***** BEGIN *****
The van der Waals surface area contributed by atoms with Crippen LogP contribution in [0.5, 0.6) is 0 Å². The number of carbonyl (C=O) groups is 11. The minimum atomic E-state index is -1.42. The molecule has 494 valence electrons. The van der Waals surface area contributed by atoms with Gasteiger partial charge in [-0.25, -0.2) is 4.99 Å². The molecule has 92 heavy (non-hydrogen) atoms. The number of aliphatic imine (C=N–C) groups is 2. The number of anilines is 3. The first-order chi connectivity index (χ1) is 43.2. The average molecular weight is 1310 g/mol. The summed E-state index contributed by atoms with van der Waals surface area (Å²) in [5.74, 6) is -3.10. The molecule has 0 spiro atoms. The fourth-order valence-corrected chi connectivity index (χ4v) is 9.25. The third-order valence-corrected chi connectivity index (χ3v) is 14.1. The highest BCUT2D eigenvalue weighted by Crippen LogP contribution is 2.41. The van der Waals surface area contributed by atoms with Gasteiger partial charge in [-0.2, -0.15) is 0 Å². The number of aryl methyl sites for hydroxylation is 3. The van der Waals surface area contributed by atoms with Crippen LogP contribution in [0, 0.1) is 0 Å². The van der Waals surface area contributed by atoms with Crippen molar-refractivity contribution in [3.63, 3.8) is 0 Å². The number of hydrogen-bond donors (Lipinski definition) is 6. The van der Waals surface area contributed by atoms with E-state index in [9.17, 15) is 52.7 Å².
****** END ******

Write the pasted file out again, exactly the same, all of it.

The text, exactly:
The van der Waals surface area contributed by atoms with Crippen LogP contribution in [0.5, 0.6) is 0 Å². The number of carbonyl (C=O) groups is 11. The minimum atomic E-state index is -1.42. The molecule has 494 valence electrons. The van der Waals surface area contributed by atoms with Gasteiger partial charge in [-0.25, -0.2) is 4.99 Å². The molecule has 92 heavy (non-hydrogen) atoms. The number of aliphatic imine (C=N–C) groups is 2. The number of anilines is 3. The first-order chi connectivity index (χ1) is 43.2. The average molecular weight is 1310 g/mol. The summed E-state index contributed by atoms with van der Waals surface area (Å²) in [5.74, 6) is -3.10. The molecule has 0 spiro atoms. The fourth-order valence-corrected chi connectivity index (χ4v) is 9.25. The third-order valence-corrected chi connectivity index (χ3v) is 14.1. The highest BCUT2D eigenvalue weighted by Crippen LogP contribution is 2.41. The van der Waals surface area contributed by atoms with Gasteiger partial charge in [-0.2, -0.15) is 0 Å². The number of aryl methyl sites for hydroxylation is 3. The van der Waals surface area contributed by atoms with Crippen LogP contribution in [0, 0.1) is 0 Å². The van der Waals surface area contributed by atoms with Crippen molar-refractivity contribution in [3.63, 3.8) is 0 Å². The number of hydrogen-bond donors (Lipinski definition) is 6. The van der Waals surface area contributed by atoms with E-state index in [9.17, 15) is 52.7 Å².